Clink on the map for the full article:

UPDATE:
One thing that has been bothering me since I posted this is how the map shows no information on Cuba. Are we to believe Cuba is not involved in drug trafficking?

Mexico: Vigilantes not disarming

Monday, May 12th, 2014

Imagine, if you may, that you live in a country with some of the most stringent firearms laws in our hemisphere. A country with police so corrupt that the government over the drug enforcement function to the marines. A police so impotent with the local drug lords that you and your neighbors, out of desperation, have armed yourselves illegally, and driven out the local drug gang.

Now the government wants you to turn in your guns.

Would you?

Hell, no.

So the compromise was to register the weapons and an invitation to join a new rural police force:

Mexico vigilantes register weapons, are to disband

For the first time in modern Mexican history, an armed civilian band has ejected a drug cartel from its environs. For now, members of the so-called Knights Templar are lying low, challenged by rebelling citizens — including some who have returned to their families’ homes from California — finally fed up with unrelenting extortion, kidnapping, arson, rapes and killings.
. . .
Saturday was the federally imposed deadline in Michoacan for thousands of “self-defense” forces, as they call themselves, to register their weapons and formally disband. They are being allowed to keep their handguns and assault weapons (but no rocket launchers or bazookas) and will be invited to join a new rural police force. As of the weekend, at least 3,316 people had signed up and more than 6,000 weapons were registered.

That too is unprecedented; no other Mexican state allows ordinary citizens to legally retain AK-47s and other military-style assault weapons.

Mexico Tries to Demobilize Vigilante Movement
Mexico is trying to demobilize a vigilante movement of assault-rifle-wielding ranchers and farmers that succeeded in largely expelling the Knights Templar drug cartel from their area when authorities couldn’t.

The new rural forces are designed to be a way out of an embarrassing situation, in which elected leaders and law enforcement agencies lost control of the state to the pseudo-religious Knights Templar drug cartel. Efforts to retake control with federal police and military failed. Eventually government forces had to rely on the vigilantes because of their knowledge of where to find the cartel gunmen.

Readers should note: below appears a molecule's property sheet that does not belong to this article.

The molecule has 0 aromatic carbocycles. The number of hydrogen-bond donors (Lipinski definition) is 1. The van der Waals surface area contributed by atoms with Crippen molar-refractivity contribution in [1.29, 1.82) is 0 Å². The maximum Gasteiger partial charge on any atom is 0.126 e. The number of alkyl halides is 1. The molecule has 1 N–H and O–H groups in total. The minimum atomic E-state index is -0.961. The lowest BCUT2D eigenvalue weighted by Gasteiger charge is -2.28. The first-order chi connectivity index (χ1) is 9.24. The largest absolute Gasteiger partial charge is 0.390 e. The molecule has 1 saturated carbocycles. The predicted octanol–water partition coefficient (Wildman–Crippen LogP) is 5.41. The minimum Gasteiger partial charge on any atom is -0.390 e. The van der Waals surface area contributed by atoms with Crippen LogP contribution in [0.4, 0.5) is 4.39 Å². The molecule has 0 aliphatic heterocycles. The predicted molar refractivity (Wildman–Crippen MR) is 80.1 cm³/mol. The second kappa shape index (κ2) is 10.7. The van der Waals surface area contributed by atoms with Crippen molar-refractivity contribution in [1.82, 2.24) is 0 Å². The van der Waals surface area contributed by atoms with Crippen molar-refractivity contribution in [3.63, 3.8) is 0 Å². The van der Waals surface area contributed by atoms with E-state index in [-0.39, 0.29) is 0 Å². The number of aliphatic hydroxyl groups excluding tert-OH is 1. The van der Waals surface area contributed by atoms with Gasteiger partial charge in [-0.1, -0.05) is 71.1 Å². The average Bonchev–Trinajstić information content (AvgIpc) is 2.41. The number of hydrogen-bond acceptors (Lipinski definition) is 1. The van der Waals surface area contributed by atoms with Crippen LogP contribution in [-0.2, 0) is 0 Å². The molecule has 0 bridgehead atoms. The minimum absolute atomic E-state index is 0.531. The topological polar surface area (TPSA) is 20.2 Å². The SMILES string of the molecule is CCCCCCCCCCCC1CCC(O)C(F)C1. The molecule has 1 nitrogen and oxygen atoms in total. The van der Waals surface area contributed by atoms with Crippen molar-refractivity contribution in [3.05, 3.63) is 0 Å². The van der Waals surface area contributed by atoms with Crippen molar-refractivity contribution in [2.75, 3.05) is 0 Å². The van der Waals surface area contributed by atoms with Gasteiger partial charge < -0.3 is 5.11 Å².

Since the commissioner, Alfredo Castillo, was named in January, federal forces have arrested or killed three of the main leaders of the Knights Templar. The fourth, Servando “La Tuta” Gomez, is in hiding and rumored to be in the rugged hills outside his hometown of Arteaga.

But the vigilante movement has been plagued by divisions, and its general council dismissed one of the founders, Dr. Jose Manuel Mireles, as its spokesman earlier this week because of an unauthorized video he released directed at President Enrique Peña Nieto.

Meanwhile, no one is giving up their guns, even assault weapons prohibited under Mexican law.

Here’s Mireles’s YouTube (in Spanish):

Mireles alleges that his police protection was ceased due to his criticisms of the government.

Meanwhile, this local report alleges that some of the vigilantes are protecting and transporting Servando Gómez Martínez “La Tuta”, leader of the Knights Templar (video in Spanish). Allegedly a meeting of the Knights and “los Viagras” – yes, really – vigilantes took place on May 5th, at a place the federal police knew about (9:00 into the video).

The man being interviewed alleges that Mireles was dismissed for not colluding with the Knights.

Slide show here.